August 21st, 2020
According to a recent report from the Interface newsletter by Verge reporter Casey Newton, Facebook is piloting a new program that will monitor viral posts that gain millions of views to ensure that they don’t violate community standards.
The Verge reporter Casey Newton reports in the newsletter the Interface that social media giant Facebook is developing a new program to fight viral misinformation on the platform. In the newsletter, Newton lists suggestions made by the Center for American Progress (CAP) to prevent the spread of certain content on the platform.
Still, tech platforms probably have more tools to manage the spread of misinformation than they’re using today. In its report “Fighting Coronavirus Misinformation and Disinformation,” the Center for American Progress lays out a trio of suggestions for doing just that. They are:
Virality circuit breakers. Platforms should detect, label, suspend algorithmic amplification, and prioritize rapid review and fact-checking of trending coronavirus content that displays reliable misinformation markers, which can be drawn from the existing body of coronavirus mis/disinformation.
Scan-and-suggest features. Platforms should develop privacy-sensitive features to scan draft posts, detect drafts discussing the coronavirus, and suggest quality information to users or provide them cues about being thoughtful or aware of trending mis/disinformation prior to publication.
Subject matter context additions. Social media platforms should embed quality information and relevant fact checks around posts on coronavirus topics. Providing in-post context by default can help equip users with the information they need to interpret the post content for themselves.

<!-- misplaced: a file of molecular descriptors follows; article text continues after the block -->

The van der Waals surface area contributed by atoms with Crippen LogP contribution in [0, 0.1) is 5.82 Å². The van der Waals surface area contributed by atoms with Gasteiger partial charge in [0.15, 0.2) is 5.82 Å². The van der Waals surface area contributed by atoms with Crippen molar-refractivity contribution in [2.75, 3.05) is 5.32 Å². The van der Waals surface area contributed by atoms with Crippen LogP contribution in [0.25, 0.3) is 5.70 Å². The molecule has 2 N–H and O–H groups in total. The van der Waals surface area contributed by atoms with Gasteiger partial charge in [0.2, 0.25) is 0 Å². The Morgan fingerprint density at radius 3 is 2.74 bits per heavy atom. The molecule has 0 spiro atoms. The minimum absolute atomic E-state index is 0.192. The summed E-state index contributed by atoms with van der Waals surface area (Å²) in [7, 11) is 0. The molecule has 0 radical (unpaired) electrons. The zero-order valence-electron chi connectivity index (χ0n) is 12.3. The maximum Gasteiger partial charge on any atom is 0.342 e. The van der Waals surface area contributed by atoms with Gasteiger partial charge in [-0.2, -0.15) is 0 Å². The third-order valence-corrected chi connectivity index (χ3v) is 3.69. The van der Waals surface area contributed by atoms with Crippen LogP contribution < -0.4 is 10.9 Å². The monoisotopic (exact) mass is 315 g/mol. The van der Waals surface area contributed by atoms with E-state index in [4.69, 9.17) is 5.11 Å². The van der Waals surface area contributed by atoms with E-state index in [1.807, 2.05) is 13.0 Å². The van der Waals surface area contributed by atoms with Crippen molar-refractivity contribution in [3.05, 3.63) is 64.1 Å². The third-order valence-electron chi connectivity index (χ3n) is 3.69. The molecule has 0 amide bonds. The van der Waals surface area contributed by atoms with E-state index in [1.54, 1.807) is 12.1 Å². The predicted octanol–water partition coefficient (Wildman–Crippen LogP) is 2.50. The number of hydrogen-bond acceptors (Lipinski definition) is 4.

Newton further states that Facebook said late on Thursday that it is already piloting a program that resembles the “Virality circuit breakers” suggestion from CAP.
In a recent article by the New York Times, it was reported that Facebook is also working on ap political advertising “kill switch” to be activated if President Trump questions the legitimacy of presidential election results in November.
The NYT writes:
In a staff meeting later that week, Mr. Zuckerberg told employees that if political figures or commentators tried declaring victory in an election early, Facebook would consider adding a label to their posts explaining that the results were not final. Of Mr. Trump, Mr. Zuckerberg said the company was “in unprecedented territory with the president saying some of the things that he’s saying that I find quite troubling.” The meeting was reported earlier by BuzzFeed News.
Since then, executives have discussed the “kill switch” for political advertising, according to two employees, which would turn off political ads after Nov. 3 if the election’s outcome was not immediately clear or if Mr. Trump disputed the results.
The discussions remain fluid, and it is unclear if Facebook will follow through with the plan, three people close to the talks said.
In a call with reporters this month, Facebook executives said they had removed more than 110,000 pieces of content between March and July that violated the company’s election-related policies. They also said there was a lot about the election that they didn’t know.